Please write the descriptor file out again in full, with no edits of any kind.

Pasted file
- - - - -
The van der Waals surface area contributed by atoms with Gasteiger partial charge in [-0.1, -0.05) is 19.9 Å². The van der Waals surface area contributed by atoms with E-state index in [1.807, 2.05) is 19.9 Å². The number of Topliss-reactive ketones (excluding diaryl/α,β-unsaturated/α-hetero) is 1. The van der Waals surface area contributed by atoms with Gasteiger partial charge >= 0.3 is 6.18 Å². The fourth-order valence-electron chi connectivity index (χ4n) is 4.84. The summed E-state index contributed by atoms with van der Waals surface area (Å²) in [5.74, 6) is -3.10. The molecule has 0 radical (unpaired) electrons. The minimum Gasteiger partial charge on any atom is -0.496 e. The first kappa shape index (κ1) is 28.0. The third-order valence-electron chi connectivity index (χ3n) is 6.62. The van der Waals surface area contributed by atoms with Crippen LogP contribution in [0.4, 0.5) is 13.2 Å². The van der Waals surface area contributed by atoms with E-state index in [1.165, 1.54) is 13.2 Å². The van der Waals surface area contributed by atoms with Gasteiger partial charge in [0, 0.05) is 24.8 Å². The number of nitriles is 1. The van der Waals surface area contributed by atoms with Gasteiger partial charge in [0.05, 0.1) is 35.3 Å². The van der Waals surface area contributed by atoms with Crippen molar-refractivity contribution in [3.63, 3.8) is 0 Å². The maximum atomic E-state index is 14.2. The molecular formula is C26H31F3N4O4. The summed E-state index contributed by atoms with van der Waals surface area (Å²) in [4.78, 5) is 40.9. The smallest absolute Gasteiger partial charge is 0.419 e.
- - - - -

The van der Waals surface area contributed by atoms with Gasteiger partial charge in [-0.1, -0.05) is 19.9 Å². The van der Waals surface area contributed by atoms with E-state index in [1.807, 2.05) is 19.9 Å². The number of Topliss-reactive ketones (excluding diaryl/α,β-unsaturated/α-hetero) is 1. The van der Waals surface area contributed by atoms with Gasteiger partial charge >= 0.3 is 6.18 Å². The fourth-order valence-electron chi connectivity index (χ4n) is 4.84. The summed E-state index contributed by atoms with van der Waals surface area (Å²) in [5.74, 6) is -3.10. The molecule has 0 radical (unpaired) electrons. The minimum Gasteiger partial charge on any atom is -0.496 e. The first kappa shape index (κ1) is 28.0. The third-order valence-electron chi connectivity index (χ3n) is 6.62. The van der Waals surface area contributed by atoms with Crippen LogP contribution in [0.4, 0.5) is 13.2 Å². The van der Waals surface area contributed by atoms with E-state index in [1.165, 1.54) is 13.2 Å². The van der Waals surface area contributed by atoms with Gasteiger partial charge in [0, 0.05) is 24.8 Å². The number of nitriles is 1. The van der Waals surface area contributed by atoms with Gasteiger partial charge in [0.05, 0.1) is 35.3 Å². The van der Waals surface area contributed by atoms with Crippen molar-refractivity contribution in [3.63, 3.8) is 0 Å². The maximum atomic E-state index is 14.2. The molecular formula is C26H31F3N4O4. The summed E-state index contributed by atoms with van der Waals surface area (Å²) in [4.78, 5) is 40.9. The smallest absolute Gasteiger partial charge is 0.419 e.